Blood Meridian exists in a world, or worlds, apart from any we know, present or past, a world(s) we envision as emerging forth from the mists of a recent current of revisionist histories. One of these worlds creates a new twentieth-century history for an old nineteenth-century world, in which the unimaginable violence of our time might be reconciled with that of the past; another world or zone of Blood Meridian acts as a retelling of western expansion under the ostensibly swaying flag of a colonial manifest destiny. McCarthy's novel is history, but it is also myth, both narratively and stylistically, although the myth he creates runs concurrent and, importantly, through the realities of a revisionist West. Beyond the violence, the most troubling and unsettling feature of Blood Meridian is the creation of these multiple fictional zones, reproduced simultaneously and unbearably; McCarthy's text creates a postmodern heterotopian zone in which multiple disparate spaces come to exist impossibly together, leaving him to dispatch a gang of historical figures into a neomythic, postapocalyptic, and postmodern unreality that is and is not Texas, that is and is not the West.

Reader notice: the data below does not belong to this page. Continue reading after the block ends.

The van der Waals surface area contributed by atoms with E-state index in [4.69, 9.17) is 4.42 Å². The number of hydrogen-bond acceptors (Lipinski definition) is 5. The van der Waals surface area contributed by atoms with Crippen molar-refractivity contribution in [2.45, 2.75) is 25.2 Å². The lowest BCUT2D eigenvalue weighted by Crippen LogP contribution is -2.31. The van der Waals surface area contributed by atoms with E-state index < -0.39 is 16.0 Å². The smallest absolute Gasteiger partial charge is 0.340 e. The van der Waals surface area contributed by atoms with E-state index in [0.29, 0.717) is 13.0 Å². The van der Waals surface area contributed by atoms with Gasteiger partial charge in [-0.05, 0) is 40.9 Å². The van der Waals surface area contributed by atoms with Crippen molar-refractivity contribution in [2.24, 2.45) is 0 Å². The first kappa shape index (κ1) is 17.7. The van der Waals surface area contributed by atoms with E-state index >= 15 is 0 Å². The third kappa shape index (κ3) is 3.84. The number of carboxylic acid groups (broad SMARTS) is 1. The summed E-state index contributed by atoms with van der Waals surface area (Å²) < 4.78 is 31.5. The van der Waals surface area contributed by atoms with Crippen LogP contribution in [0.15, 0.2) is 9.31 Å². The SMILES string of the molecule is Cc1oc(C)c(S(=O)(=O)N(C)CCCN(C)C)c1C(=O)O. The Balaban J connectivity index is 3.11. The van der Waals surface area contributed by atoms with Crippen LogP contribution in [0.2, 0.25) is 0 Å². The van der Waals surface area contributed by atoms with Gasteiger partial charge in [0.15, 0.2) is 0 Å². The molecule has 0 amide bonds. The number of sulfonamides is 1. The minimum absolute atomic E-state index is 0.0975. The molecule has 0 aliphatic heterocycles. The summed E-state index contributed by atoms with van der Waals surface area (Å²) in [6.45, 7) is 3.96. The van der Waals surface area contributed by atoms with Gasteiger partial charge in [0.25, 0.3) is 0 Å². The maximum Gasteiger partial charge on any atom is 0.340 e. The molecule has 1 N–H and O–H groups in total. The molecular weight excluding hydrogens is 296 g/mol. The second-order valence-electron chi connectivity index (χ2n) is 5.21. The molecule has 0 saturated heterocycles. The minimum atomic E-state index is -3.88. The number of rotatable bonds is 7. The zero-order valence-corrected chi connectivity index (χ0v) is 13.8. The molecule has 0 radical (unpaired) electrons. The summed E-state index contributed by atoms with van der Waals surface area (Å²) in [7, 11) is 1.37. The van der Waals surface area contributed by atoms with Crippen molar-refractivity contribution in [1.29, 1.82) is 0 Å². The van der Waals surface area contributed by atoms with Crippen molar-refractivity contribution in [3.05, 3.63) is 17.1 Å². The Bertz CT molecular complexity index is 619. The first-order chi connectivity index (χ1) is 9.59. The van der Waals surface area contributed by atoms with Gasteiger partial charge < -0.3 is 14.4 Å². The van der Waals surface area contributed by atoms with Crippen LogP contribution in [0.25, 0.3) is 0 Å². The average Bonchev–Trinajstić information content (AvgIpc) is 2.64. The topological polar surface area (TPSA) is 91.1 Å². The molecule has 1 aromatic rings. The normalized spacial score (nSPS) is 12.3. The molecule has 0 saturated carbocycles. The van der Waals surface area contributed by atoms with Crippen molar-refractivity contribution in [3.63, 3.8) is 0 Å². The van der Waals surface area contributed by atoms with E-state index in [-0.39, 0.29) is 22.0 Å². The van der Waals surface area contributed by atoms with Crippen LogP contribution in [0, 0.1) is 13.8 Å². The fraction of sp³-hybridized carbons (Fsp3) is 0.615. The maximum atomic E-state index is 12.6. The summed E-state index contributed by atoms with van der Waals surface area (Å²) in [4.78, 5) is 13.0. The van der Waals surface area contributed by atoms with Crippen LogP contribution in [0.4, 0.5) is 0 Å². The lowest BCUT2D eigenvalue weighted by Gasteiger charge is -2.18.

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pp. 140-156
Launched on MUSE
Open Access
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